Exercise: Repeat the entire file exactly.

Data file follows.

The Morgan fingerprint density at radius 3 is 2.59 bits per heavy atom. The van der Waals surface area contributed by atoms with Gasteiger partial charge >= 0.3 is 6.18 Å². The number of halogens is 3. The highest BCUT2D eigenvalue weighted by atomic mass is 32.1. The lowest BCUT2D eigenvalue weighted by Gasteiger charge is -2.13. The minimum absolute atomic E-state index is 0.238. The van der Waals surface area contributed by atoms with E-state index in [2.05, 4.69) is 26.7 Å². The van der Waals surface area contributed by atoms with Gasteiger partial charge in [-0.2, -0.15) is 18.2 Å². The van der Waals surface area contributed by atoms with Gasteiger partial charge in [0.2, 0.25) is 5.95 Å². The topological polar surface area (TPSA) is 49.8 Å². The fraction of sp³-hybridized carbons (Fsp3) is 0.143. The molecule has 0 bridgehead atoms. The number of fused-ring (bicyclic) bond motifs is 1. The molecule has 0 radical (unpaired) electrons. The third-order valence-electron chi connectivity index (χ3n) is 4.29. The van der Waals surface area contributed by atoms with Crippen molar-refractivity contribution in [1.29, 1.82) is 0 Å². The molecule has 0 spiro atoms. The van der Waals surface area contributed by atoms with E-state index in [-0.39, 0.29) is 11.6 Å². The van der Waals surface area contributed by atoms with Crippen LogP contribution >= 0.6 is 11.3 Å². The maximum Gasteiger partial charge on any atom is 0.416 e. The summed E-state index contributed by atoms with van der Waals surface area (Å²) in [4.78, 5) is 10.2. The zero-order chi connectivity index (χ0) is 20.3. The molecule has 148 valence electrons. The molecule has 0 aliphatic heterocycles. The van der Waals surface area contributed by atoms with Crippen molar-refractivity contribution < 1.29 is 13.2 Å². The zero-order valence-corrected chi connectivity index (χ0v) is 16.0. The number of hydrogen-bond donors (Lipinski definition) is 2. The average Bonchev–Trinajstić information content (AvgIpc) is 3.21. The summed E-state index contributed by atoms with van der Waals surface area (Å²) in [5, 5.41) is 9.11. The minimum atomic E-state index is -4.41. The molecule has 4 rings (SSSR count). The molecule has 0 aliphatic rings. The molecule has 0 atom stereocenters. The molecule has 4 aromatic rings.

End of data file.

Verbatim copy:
The Morgan fingerprint density at radius 3 is 2.59 bits per heavy atom. The van der Waals surface area contributed by atoms with Gasteiger partial charge >= 0.3 is 6.18 Å². The number of halogens is 3. The highest BCUT2D eigenvalue weighted by atomic mass is 32.1. The lowest BCUT2D eigenvalue weighted by Gasteiger charge is -2.13. The minimum absolute atomic E-state index is 0.238. The van der Waals surface area contributed by atoms with E-state index in [2.05, 4.69) is 26.7 Å². The van der Waals surface area contributed by atoms with Gasteiger partial charge in [-0.2, -0.15) is 18.2 Å². The van der Waals surface area contributed by atoms with Gasteiger partial charge in [0.2, 0.25) is 5.95 Å². The topological polar surface area (TPSA) is 49.8 Å². The fraction of sp³-hybridized carbons (Fsp3) is 0.143. The molecule has 0 bridgehead atoms. The number of fused-ring (bicyclic) bond motifs is 1. The molecule has 0 radical (unpaired) electrons. The third-order valence-electron chi connectivity index (χ3n) is 4.29. The van der Waals surface area contributed by atoms with Crippen molar-refractivity contribution in [1.29, 1.82) is 0 Å². The molecule has 0 spiro atoms. The van der Waals surface area contributed by atoms with E-state index in [-0.39, 0.29) is 11.6 Å². The van der Waals surface area contributed by atoms with Crippen LogP contribution >= 0.6 is 11.3 Å². The maximum Gasteiger partial charge on any atom is 0.416 e. The summed E-state index contributed by atoms with van der Waals surface area (Å²) in [4.78, 5) is 10.2. The zero-order chi connectivity index (χ0) is 20.3. The molecule has 148 valence electrons. The molecule has 0 aliphatic heterocycles. The van der Waals surface area contributed by atoms with Crippen molar-refractivity contribution < 1.29 is 13.2 Å². The zero-order valence-corrected chi connectivity index (χ0v) is 16.0. The number of hydrogen-bond donors (Lipinski definition) is 2. The average Bonchev–Trinajstić information content (AvgIpc) is 3.21. The summed E-state index contributed by atoms with van der Waals surface area (Å²) in [5, 5.41) is 9.11. The minimum atomic E-state index is -4.41. The molecule has 4 rings (SSSR count). The molecule has 0 aliphatic rings. The molecule has 0 atom stereocenters. The molecule has 4 aromatic rings.